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Hefty Gains Afoot in Enterprise Video Market

September 23, 2015

If a picture is worth a thousand words, as the saying goes, then video is worth an encyclopedias' worth. Businesses, meanwhile, are discovering that the series of moving pictures that is video is worth quite a bit indeed, both in terms of providing it and in using it. A new report meanwhile suggests the enterprise video market still has plenty of room to grow, and likely will do so by 2020.

The report—titled “Enterprise Video Market -- Global Advancements, Worldwide Forecasts & Analysis to 2020”—delivers at least one bombshell. While the enterprise video market will be around $16.98 billion by the end of the year, by 2020, it would reach fully $36.84 billion, better than doubling overall with a compound annual growth rate (CAGR) of 16.7 percent.

The biggest share of growth in this field will come from one of the most mature markets around: North America. North America will account for around 34.5 percent of the entire market for 2015, driven in part by the sheer number of use cases for enterprise video. From content delivery to collaboration tools, from storage to presentation to annotation, the enterprise video market is packed with opportunities. Throw in the increasing number of fields using enterprise video—the education market, healthcare, and more—and it's clear where the huge gains are coming from.

North America, however, won't hold its leadership position for long; in 2018, the focus goes off North America and instead slips to the perennial emerging market: the Asia-Pacific region. With enterprises at every level looking at video solutions, and a host of small and medium-sized businesses (SMBs) cropping up that are also looking at video solutions, the shift in gains has plenty of support.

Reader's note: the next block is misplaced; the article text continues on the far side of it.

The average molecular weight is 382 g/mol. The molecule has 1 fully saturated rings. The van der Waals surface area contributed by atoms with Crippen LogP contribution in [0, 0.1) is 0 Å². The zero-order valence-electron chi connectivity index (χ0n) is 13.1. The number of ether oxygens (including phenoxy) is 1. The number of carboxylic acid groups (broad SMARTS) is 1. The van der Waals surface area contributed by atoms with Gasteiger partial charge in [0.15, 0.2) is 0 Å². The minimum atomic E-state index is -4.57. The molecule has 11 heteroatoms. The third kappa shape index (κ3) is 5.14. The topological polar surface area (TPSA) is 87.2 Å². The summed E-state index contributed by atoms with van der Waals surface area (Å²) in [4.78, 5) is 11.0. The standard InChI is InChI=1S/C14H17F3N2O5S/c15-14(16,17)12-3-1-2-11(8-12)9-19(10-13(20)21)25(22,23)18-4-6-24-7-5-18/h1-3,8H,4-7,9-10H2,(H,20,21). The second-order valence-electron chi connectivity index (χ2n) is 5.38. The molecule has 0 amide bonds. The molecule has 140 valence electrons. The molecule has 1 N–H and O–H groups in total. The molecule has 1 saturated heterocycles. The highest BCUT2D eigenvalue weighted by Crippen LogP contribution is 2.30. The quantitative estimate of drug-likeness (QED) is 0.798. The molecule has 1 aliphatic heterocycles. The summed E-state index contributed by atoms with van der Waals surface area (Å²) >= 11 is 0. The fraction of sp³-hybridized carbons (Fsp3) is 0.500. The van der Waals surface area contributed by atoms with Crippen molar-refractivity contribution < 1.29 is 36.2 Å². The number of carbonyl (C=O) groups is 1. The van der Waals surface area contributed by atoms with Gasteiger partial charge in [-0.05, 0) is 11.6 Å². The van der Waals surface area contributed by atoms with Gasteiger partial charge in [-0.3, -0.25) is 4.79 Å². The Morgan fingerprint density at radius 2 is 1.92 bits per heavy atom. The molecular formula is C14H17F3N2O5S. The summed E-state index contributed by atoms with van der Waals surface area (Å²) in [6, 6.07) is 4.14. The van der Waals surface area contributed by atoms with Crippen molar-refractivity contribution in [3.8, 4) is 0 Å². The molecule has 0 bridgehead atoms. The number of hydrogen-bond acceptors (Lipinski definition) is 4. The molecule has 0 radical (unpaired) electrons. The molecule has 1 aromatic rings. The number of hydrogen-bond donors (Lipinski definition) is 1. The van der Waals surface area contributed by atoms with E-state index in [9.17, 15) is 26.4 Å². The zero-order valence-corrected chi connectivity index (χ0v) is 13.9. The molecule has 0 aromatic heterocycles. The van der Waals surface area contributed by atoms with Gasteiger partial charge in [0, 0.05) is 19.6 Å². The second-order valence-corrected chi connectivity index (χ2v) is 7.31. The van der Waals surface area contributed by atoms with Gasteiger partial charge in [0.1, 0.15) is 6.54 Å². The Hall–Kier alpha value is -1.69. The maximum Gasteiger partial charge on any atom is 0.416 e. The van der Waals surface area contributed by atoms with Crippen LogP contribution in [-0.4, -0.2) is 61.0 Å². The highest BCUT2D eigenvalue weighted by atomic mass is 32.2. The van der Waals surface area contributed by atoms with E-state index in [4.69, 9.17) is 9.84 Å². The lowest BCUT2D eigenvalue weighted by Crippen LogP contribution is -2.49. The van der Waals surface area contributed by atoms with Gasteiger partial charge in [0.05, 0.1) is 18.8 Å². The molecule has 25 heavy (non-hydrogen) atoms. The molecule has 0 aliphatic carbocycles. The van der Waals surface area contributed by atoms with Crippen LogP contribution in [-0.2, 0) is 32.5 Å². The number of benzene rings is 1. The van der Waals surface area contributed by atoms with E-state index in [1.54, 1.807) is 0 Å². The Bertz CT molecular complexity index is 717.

There will be some substantial challenges in this market, like issues of interoperability and the complexity of content, as well as—in some cases—the costs of equipment involved. The report suggests that the North American market will address most of these issues, particularly as AT&T and Cisco are both major names in the field. Such major names will be turning largely to partnerships and agreements to develop new solutions, the report notes, projecting that 41 percent of the total strategic developments in enterprise video came from such moves. Meanwhile, new product launches accounted for 26 percent of development.

Suggesting that the enterprise video market is primed for big growth is a reasonable enough suggestion to make. After all, we've got so many different uses for this technology—everything from videoconferencing to distance learning to telemedicine calls on it in some way, often the same way—that for it to not grow would be almost too ridiculous to consider. It's not likely to scale back, either, especially as we're discovering first-hand the kind of value it has; just ask anyone who's used it to get access to a form of medicine not available in a 50-mile radius of home.

While the numbers may not come out just as the report suggests, enterprise video is clearly a growth market in the making, and likely will prove to be one for some time to come.

Edited by Rory J. Thompson

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